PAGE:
The Ethical Humanist Society of Long Island is honoring three Long Islanders for their commitment to the betterment of the world—activist David Sprintzen, journalist Bob Keeler and legislator Michelle Schimel. On Thursday, May 14, the three will receive the Ethical Society’s Social Justice Leadership Award at a dinner to be held at the Nassau County Bar Association, 15th and West Streets, Mineola at 6 p.m.
The Social Justice Leadership Award was created by the Ethical Society, located in Garden City, to honor individuals who have dedicated their lives to the betterment of humankind, recognizing people who have made significant contributions in the areas of peace, justice, human rights or humanitarian causes. Their work reflects the values that Ethical Humanists cherish, including the fervent desire for peace among nations, the recognition
of the dignity and worth of each individual, and the obligation of each of us to work for societal change.
About the honorees:
David Sprintzen is both an activist and scholar. He is the founder and served as the cochair of the Long Island Progressive Coalition, an organization that for 35 years has advocated for affordable housing and health care, decent and well-paying jobs, a clean environment, respect for individual differences and a clean, safe and attractive community. Sprintzen is professor emeritus of philosophy at Long Island University. He is the author of four books, including Critique of Western Philosophy and Social Theory. Sprintzen is a longtime member of the Ethical Humanist Society of Long Island. He lives in Syosset.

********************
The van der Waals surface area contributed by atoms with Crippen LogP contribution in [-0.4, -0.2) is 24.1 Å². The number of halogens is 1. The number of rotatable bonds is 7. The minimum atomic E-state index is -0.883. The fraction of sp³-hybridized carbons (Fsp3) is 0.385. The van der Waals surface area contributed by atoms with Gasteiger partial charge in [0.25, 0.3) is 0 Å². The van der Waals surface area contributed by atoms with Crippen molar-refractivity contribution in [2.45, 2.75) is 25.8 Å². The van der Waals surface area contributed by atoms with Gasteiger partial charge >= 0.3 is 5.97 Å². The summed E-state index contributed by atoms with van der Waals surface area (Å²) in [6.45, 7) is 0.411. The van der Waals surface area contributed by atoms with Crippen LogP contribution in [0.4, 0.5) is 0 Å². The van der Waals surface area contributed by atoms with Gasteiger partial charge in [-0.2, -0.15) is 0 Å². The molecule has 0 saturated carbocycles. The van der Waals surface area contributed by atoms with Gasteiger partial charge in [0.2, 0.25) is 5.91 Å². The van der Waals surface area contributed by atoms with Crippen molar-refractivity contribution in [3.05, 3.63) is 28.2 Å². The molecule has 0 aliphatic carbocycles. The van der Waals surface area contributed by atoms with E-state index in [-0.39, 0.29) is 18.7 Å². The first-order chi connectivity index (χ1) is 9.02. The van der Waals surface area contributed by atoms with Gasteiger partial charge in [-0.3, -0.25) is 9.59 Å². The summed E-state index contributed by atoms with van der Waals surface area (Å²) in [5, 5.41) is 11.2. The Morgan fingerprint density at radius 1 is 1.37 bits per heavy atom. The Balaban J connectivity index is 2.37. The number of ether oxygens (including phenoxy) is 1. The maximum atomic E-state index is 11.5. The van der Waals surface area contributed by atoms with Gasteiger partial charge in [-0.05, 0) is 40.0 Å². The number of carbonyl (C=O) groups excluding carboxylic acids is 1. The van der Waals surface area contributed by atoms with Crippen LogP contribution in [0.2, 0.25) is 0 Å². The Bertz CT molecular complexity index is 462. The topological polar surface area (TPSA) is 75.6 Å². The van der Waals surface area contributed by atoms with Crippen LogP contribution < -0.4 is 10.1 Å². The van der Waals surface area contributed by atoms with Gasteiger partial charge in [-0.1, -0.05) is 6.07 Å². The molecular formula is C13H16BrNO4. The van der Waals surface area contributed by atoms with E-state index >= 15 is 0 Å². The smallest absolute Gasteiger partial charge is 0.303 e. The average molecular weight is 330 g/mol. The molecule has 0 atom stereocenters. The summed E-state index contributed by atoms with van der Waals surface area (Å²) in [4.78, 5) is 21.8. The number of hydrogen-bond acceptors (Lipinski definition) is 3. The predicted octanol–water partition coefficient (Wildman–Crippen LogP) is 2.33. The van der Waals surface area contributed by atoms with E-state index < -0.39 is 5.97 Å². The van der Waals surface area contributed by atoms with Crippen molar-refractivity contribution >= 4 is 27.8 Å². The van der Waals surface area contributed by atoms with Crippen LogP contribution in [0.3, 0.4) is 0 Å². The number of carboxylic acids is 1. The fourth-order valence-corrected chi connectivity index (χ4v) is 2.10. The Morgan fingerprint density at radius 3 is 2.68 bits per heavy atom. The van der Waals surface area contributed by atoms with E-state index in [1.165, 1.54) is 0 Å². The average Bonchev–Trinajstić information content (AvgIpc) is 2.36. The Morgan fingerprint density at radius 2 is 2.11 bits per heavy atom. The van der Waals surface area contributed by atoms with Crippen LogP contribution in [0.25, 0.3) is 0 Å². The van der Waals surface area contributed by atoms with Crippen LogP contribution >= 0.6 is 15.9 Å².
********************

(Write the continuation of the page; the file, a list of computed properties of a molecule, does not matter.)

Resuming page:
Bob Keeler is a consultant to the Hagedorn Foundation, which focuses on issues such as children and families, immigration, voting rights and civic engagement. Before that he worked for Newsday for nearly 42 years, including more than 11 years on the editorial board, specializing in editorials about politics and government in Suffolk County, the environment, immigration, religion and regional transportation. The stories that won him the Pulitzer Prize was a series focusing on the life of a Catholic parish, which appeared in 1995 and was later published as a book. In 2013, Newsday’s editorials on the recovery from Hurricane Sandy—including his work—were among the finalists for an editorial-writing Pulitzer. Today Keeler resides in Stony Brook.
Michelle Schimel is now serving her fifth term in the New York State Assembly for the 16th Assembly District. A full-time legislator, she is recognized in her community for her passion on the issues that affect New York, particularly the prevention of gun violence and protecting the environment. For two decades, she served on the Board of New Yorkers Against Gun Violence (NYAGV), the largest citizens’ group in New York State dedicated to reducing gun-related violence. The Environmental Advocates of New York has recognized Schimel as a leader on the environment. She has also been outspoken in her opposition to hydrofracking. She lives in Great Neck.
For information, visit www.ehsli.org or call 516-741-7304.